About the ShowThe journey begins on Earth, where we bask in the warm rays of the setting Sun. We lift off and travel out beyond our Solar System, and even beyond the edge of our galaxy.
We then jump over 13 billion years into the past, to a time when there were no stars at all. In this primeval state, there was only an invisible substance called dark matter, along with hydrogen and helium gas. But soon, the first shining stars appeared. They burned hot, lived fast, and exploded in incredible supernovas that blasted new elements out into space. These new elements provided the essential raw materials for building new stars, planets, and, eventually, even life. The gravity of dark matter collected gas into galaxies—more and more galaxies formed, along with more and more stars within them. One of the galaxies was our own Milky Way.
Our journey brings us forward in time to about 4.5 billion years ago, when our very own Sun was born. A cloud of gas and dust, somewhere in the Milky Way, formed stars of many different masses and colors. Within this tightly packed group of stars, called a star cluster, was our young Sun. The intense light and heat of the massive bright stars dispersed the surrounding cloud of gas and dust. The most massive stars lived only briefly and exploded in gigantic supernovas. Eventually, the less massive stars were flung out of the cluster—some, like our Sun, with planets already formed and orbiting around them.
We travel to the present day, zooming in on our Sun, to see how stars work. The Sun's layers are revealed from the outside in: the million-degree corona blasting out a solar wind, the photosphere with its darker sunspots, and, below that, the tumultuous currents of hot gas churning above the radiant interior. The Sun's core is where nuclear fusion happens: atomic nuclei fuse together, releasing immense amounts of energy. Pulling back from the Sun, we see how its churning outer layers generate a vast magnetic field, and a stunning visualization then reveals how the Sun's magnetic field and solar wind extend across the Solar System. Earth's own magnetic field almost always shields it from the dangerous blast of charged particles—only a trickle of solar wind gets through, sliding down to the poles and producing radiant displays of light called auroras. A quick jump to the future, 5 billion years from now, reveals our Sun at the end of its life, as it expands into a red giant and then sheds its outer layers into space. All that is left is a white dwarf, the hot dense remnant of the Sun's core, which will cool down over billions of years.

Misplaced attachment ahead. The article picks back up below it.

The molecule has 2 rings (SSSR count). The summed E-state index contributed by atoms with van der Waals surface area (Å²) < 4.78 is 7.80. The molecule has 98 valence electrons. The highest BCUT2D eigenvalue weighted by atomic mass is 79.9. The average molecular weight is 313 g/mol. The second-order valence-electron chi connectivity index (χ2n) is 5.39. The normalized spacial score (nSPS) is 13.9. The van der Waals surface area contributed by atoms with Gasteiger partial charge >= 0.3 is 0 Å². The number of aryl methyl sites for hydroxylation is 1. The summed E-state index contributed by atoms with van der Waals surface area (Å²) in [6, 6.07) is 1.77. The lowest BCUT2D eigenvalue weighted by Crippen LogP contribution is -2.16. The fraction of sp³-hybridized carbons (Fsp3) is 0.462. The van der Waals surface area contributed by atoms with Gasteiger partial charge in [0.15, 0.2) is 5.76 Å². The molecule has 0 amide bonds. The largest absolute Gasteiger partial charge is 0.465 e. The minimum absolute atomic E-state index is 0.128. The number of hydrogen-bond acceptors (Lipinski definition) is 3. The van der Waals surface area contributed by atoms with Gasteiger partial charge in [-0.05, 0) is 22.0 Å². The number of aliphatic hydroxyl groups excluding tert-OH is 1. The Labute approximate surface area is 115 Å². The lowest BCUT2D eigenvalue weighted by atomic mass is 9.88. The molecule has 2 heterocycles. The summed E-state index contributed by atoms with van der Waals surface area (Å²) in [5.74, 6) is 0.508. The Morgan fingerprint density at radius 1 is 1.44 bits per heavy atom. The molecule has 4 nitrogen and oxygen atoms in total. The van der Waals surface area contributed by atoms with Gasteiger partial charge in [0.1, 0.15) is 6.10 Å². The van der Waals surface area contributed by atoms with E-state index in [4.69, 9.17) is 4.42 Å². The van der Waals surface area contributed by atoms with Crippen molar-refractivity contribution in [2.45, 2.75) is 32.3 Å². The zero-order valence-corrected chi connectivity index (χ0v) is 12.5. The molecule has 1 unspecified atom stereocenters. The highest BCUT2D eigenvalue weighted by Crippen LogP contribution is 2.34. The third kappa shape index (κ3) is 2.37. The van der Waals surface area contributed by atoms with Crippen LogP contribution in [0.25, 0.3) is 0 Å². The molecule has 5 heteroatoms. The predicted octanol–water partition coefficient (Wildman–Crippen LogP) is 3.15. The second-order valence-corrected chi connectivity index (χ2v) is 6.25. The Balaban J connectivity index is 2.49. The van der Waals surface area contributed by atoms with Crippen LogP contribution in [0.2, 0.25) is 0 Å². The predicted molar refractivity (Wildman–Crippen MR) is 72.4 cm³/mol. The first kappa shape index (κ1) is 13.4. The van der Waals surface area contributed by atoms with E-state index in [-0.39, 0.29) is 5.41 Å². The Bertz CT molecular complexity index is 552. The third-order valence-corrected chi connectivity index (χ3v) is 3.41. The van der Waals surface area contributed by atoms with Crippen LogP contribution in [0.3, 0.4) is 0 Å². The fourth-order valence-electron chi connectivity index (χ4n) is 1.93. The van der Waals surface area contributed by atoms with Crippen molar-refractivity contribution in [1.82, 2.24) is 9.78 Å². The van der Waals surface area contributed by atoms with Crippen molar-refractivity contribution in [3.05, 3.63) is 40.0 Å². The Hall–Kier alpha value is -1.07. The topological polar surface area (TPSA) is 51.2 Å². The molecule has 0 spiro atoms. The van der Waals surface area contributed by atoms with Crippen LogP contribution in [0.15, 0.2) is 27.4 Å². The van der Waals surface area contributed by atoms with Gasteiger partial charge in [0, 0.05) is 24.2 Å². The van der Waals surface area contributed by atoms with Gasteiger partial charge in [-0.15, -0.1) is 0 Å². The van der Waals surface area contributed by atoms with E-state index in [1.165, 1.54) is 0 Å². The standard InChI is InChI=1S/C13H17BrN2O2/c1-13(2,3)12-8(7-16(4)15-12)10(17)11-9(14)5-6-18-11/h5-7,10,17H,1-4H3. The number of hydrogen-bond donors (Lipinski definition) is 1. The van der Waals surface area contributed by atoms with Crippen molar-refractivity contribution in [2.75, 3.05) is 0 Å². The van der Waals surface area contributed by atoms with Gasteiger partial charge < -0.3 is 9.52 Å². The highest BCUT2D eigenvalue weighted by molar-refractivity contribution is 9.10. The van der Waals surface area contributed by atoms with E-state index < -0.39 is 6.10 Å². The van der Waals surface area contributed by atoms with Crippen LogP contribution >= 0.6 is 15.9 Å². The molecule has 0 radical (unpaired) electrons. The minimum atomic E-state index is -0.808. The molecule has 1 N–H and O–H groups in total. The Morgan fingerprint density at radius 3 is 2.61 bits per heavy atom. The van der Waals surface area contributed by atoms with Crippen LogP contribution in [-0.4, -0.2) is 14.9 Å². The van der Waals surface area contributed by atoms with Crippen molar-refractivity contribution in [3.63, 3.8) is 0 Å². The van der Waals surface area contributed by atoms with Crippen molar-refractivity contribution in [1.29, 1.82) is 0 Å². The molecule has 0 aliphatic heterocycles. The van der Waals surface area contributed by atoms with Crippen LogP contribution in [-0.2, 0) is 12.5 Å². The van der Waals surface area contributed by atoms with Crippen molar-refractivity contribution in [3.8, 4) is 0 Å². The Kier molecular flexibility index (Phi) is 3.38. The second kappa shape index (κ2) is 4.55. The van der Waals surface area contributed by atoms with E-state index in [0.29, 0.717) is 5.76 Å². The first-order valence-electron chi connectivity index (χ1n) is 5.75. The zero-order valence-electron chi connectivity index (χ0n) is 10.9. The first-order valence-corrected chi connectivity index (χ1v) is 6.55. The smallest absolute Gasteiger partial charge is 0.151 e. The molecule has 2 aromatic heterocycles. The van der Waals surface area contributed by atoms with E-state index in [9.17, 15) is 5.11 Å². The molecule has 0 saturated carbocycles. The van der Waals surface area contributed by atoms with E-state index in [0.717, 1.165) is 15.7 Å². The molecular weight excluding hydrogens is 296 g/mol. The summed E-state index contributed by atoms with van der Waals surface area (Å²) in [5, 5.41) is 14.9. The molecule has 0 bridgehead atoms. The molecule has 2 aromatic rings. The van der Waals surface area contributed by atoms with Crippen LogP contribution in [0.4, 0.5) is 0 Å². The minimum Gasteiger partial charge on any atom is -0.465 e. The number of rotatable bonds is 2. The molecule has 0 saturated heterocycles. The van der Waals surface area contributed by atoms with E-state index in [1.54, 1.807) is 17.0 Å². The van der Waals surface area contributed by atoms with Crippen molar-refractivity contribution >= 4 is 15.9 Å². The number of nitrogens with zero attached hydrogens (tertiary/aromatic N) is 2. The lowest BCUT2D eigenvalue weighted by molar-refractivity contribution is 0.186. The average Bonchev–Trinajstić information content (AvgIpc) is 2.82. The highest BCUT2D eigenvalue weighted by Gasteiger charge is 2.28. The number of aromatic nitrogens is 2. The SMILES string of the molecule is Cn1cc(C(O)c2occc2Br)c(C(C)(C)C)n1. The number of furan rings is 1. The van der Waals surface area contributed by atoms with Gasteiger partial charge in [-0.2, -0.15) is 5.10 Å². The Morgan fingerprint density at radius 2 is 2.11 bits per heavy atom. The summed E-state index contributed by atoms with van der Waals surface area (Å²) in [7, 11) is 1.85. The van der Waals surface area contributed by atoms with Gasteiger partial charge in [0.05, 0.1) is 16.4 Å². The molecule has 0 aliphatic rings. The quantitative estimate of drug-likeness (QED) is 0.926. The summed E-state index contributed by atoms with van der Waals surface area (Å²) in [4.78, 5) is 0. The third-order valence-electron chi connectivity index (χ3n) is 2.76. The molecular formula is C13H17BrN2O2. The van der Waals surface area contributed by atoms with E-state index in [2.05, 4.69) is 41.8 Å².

Our journey returns us to the present, to explore stars in our galactic backyard that are going through all these processes now. We visit the dazzling Orion Nebula, Pleiades, and Helix Nebula to observe stars being born, being ejected from star clusters, slowly dying, and shedding matter that may someday form other stars and planets. Finally, a short flight back home lets us experience the familiar night sky as seen on Earth. When morning arrives, the light of the rising Sun clearly reveals what stars have made possible.
The Hayden Planetarium at the Rose Center for Earth and Space uses state-of-the-art technology to communicate the excitement of cutting-edge science. A digital video system projects across the theater's 67-foot-wide hemispheric dome, and every seat has an amazing view.
Based on authentic scientific observations, data, and models, the planetarium show takes us deep into space and through billions of years to witness the birth, life, and death of stars. Along the journey, we discover how and why stars are important to us—indeed, how and why they make all life possible.